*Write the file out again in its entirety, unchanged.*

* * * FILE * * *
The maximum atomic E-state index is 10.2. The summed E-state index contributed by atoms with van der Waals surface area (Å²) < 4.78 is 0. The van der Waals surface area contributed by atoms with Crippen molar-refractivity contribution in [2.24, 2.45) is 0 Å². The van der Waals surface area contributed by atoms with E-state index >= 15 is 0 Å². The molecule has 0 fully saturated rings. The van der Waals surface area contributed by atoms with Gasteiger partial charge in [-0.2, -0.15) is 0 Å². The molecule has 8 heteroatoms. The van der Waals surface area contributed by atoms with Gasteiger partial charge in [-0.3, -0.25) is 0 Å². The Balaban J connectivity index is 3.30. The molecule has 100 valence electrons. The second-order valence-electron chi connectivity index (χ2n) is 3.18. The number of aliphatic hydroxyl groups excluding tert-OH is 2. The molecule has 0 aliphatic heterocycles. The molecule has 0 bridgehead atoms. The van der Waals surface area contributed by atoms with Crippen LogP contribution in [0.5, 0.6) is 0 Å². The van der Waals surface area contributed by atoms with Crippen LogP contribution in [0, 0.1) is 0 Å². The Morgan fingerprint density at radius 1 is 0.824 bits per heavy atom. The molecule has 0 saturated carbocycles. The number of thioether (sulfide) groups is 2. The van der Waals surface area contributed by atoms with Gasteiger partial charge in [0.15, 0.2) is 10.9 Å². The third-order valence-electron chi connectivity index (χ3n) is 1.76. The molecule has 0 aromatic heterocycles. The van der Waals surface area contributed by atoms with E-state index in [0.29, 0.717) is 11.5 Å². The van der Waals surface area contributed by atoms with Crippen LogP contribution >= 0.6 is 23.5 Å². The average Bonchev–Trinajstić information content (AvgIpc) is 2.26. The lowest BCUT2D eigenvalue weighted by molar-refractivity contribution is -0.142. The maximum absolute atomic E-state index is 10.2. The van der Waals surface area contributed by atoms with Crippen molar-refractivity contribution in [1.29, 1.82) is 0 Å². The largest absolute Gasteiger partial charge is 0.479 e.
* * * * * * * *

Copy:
The maximum atomic E-state index is 10.2. The summed E-state index contributed by atoms with van der Waals surface area (Å²) < 4.78 is 0. The van der Waals surface area contributed by atoms with Crippen molar-refractivity contribution in [2.24, 2.45) is 0 Å². The van der Waals surface area contributed by atoms with E-state index >= 15 is 0 Å². The molecule has 0 fully saturated rings. The van der Waals surface area contributed by atoms with Gasteiger partial charge in [-0.2, -0.15) is 0 Å². The molecule has 8 heteroatoms. The van der Waals surface area contributed by atoms with Gasteiger partial charge in [-0.3, -0.25) is 0 Å². The Balaban J connectivity index is 3.30. The molecule has 100 valence electrons. The second-order valence-electron chi connectivity index (χ2n) is 3.18. The number of aliphatic hydroxyl groups excluding tert-OH is 2. The molecule has 0 aliphatic heterocycles. The molecule has 0 bridgehead atoms. The van der Waals surface area contributed by atoms with Crippen LogP contribution in [0.5, 0.6) is 0 Å². The van der Waals surface area contributed by atoms with Crippen LogP contribution in [0, 0.1) is 0 Å². The Morgan fingerprint density at radius 1 is 0.824 bits per heavy atom. The molecule has 0 saturated carbocycles. The number of thioether (sulfide) groups is 2. The van der Waals surface area contributed by atoms with Gasteiger partial charge in [0.15, 0.2) is 10.9 Å². The third-order valence-electron chi connectivity index (χ3n) is 1.76. The molecule has 0 aromatic heterocycles. The van der Waals surface area contributed by atoms with E-state index in [0.29, 0.717) is 11.5 Å². The van der Waals surface area contributed by atoms with Crippen LogP contribution >= 0.6 is 23.5 Å². The average Bonchev–Trinajstić information content (AvgIpc) is 2.26. The lowest BCUT2D eigenvalue weighted by molar-refractivity contribution is -0.142. The maximum absolute atomic E-state index is 10.2. The van der Waals surface area contributed by atoms with Crippen molar-refractivity contribution in [1.29, 1.82) is 0 Å². The largest absolute Gasteiger partial charge is 0.479 e.